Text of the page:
I just arrived in the U.S. and am readjusting myself from a month of traveling. It is difficult coming back to reality after such a journey. I am already overwhelmed with all there is to do. Hundreds of emails to look through, along with a basket full of mail, an empty fridge, no clean clothes, demands of my new friends and family to see travel pictures right away, and then there are all my patient clients who have waited for me to arrive home to see their images. To all of you that fall into the last category, please continue your patience as I will get to you as soon as possible. I will officially begin working and taking new requests as of April 24th.
In the meantime, I have so many stories from my travels, but all I can think about at the moment is missing my family in Cameroon. They each touched my heart and I already long to go back to be with them. My husband is the eldest of 9 children, and in addition to his parents and siblings, there are countless cousins, grandchildren, a very special Auntie and several Uncles. Not to mention the “adopted” family that are always present. Before sharing some of the stories, I would like to introduce you to his wonderful family, most of which live in a remote village called Tinto, in the tropical rainforest of Cameroon.
Here is Cellas’ parents. His father is a fun-loving man whom everyone enjoys to be around. The villagers call him “the man of the people” and I could clearly see why. His mother was very quiet while I was around, although I was able to get a sense of her tender, nurturing, and regal qualities. She does not seem to age and has passed on her beautiful smile to her children. His parents grew up next door to each other and were married young. Together, they have created a beautiful family. They continue to work very hard to feed and provide for their family as farmers.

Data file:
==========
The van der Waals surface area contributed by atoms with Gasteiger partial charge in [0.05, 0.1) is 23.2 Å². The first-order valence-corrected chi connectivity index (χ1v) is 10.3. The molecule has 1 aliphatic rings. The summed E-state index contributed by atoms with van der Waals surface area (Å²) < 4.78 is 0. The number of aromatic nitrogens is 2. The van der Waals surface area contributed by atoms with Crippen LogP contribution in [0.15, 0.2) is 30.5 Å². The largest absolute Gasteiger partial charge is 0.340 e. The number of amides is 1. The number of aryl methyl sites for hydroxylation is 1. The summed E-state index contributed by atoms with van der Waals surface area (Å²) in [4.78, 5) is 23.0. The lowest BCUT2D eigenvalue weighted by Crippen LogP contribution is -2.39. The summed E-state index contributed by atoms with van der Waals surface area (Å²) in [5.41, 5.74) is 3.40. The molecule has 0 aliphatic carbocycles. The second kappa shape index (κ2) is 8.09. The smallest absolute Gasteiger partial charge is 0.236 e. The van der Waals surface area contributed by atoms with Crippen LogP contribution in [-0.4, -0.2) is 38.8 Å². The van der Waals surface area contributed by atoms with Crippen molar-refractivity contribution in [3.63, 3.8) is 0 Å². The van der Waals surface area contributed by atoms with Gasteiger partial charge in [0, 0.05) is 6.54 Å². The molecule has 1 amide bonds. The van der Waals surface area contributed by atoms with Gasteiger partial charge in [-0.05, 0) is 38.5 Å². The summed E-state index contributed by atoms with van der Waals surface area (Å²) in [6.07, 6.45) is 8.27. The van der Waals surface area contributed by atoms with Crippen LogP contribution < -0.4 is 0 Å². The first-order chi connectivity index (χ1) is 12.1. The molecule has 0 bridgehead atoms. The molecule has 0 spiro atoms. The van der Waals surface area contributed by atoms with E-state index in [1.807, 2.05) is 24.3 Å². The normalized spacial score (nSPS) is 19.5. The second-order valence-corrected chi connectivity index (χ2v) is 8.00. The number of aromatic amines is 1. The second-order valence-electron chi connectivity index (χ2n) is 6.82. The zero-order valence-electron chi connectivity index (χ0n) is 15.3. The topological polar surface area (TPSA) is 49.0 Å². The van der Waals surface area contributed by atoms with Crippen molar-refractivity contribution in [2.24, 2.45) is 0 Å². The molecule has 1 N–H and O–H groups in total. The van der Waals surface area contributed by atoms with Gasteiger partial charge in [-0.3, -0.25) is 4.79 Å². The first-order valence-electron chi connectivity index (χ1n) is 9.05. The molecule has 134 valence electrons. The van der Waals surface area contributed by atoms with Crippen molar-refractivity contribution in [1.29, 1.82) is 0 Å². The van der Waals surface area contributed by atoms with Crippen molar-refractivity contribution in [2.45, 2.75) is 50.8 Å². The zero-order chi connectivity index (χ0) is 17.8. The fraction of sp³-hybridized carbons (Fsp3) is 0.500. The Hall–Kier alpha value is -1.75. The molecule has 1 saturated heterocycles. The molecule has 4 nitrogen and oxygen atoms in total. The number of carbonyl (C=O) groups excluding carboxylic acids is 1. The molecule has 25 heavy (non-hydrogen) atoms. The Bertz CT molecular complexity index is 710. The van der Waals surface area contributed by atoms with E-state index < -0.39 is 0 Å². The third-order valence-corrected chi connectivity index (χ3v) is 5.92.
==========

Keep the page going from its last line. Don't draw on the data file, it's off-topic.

Here is the eldest of the bunch, my husband Cellas of nearly 3 years. Before this trip he had not been home in over 4 years. I can now see why he longed to go back. Life is simple in Cameroon, no pressures to pay credit card bills and high living expenses. One just buys their land and builds their home using the local materials. The average person does not have the modern convinces that we find in America, but this makes for a very creative and hard working population of people. If one wants a bunch of bananas or a toothbrush, they do not rush to the grocery store. Rather, they walk along the street until they find someone selling it in front of their house. It seems everyone has a business here, Cameroon is a country of entrepreneurs. It was laundry day the morning that this image was taken. We spent most of our days in the city, living in the pink house behind Cellas.
This is Agbor, and two of his three children. I admire this man more than he realizes. Tradition demands that the eldest child stay close to their parents, caring for them as they grow old. Cellas, being the eldest, was committed to this position until Agbor volunteered to do so. He currently lives with his wife and 3 children in a well organized room in his parents home. He recently purchased a plot of land down the street from his parents and has dreams of building a house on it someday soon. It is because of Agbor that Cellas was able to leave the country and eventually meet me. I thank Agbor for his continued sacrifice and giving Cellas the opportunity to be who he is today. I am touched by his commitment to the family and the hard physical labor he must endure on a daily basis. I was not able to say goodbye to him as he had to go to the farm the morning we were leaving the village. I look forward to spending more time with him in the future.
This is Deba, his woman and 2 children. They live in a city about 4 hours away from the village. I have so many wonderful images of his eldest, Alice, as she was incredibly photogenic, and not shy of the “large white woman” or her camera. Most of the children in the village were very shy of me the first day. They do not see many people of my type in their area. Once in a while I would hear shouts of “white man” in the distance. The countless stares at me were uncomfortable at first, but I quickly realized that is was a fact of life when traveling to such places. I was not able to make a true connection with Deba until just hours before we left the country. I am grateful to finally get to connect with him and I realized that we have much to talk about.